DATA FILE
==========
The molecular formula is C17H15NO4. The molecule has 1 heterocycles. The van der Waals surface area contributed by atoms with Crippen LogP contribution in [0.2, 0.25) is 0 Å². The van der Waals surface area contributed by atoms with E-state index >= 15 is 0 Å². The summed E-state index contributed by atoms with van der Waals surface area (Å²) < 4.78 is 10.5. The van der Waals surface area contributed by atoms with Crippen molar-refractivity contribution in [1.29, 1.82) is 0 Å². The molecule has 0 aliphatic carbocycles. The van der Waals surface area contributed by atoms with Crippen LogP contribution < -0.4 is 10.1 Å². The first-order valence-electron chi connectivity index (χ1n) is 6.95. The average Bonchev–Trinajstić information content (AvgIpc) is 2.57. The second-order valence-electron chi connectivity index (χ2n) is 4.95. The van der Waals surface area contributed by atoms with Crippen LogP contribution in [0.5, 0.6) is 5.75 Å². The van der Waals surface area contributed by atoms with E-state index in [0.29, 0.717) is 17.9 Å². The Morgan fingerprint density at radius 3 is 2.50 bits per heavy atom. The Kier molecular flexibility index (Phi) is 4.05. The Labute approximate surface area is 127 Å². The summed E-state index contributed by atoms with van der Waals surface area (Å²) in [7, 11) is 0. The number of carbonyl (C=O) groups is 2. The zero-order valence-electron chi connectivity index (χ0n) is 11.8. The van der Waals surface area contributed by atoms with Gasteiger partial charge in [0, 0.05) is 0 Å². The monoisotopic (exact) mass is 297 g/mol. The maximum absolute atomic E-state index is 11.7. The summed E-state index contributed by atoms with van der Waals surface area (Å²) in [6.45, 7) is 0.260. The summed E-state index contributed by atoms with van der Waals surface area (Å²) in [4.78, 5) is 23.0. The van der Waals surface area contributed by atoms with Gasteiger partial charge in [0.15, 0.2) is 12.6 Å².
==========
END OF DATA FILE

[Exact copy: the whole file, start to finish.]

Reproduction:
The molecular formula is C17H15NO4. The molecule has 1 heterocycles. The van der Waals surface area contributed by atoms with Crippen LogP contribution in [0.2, 0.25) is 0 Å². The van der Waals surface area contributed by atoms with E-state index >= 15 is 0 Å². The summed E-state index contributed by atoms with van der Waals surface area (Å²) < 4.78 is 10.5. The van der Waals surface area contributed by atoms with Crippen molar-refractivity contribution in [1.29, 1.82) is 0 Å². The molecule has 0 aliphatic carbocycles. The van der Waals surface area contributed by atoms with Crippen LogP contribution < -0.4 is 10.1 Å². The first-order valence-electron chi connectivity index (χ1n) is 6.95. The average Bonchev–Trinajstić information content (AvgIpc) is 2.57. The second-order valence-electron chi connectivity index (χ2n) is 4.95. The van der Waals surface area contributed by atoms with Crippen LogP contribution in [0.5, 0.6) is 5.75 Å². The van der Waals surface area contributed by atoms with E-state index in [0.29, 0.717) is 17.9 Å². The Morgan fingerprint density at radius 3 is 2.50 bits per heavy atom. The Kier molecular flexibility index (Phi) is 4.05. The Labute approximate surface area is 127 Å². The summed E-state index contributed by atoms with van der Waals surface area (Å²) in [7, 11) is 0. The number of carbonyl (C=O) groups is 2. The zero-order valence-electron chi connectivity index (χ0n) is 11.8. The van der Waals surface area contributed by atoms with Gasteiger partial charge in [0, 0.05) is 0 Å². The monoisotopic (exact) mass is 297 g/mol. The maximum absolute atomic E-state index is 11.7. The summed E-state index contributed by atoms with van der Waals surface area (Å²) in [6.45, 7) is 0.260. The summed E-state index contributed by atoms with van der Waals surface area (Å²) in [4.78, 5) is 23.0. The van der Waals surface area contributed by atoms with Gasteiger partial charge in [0.15, 0.2) is 12.6 Å².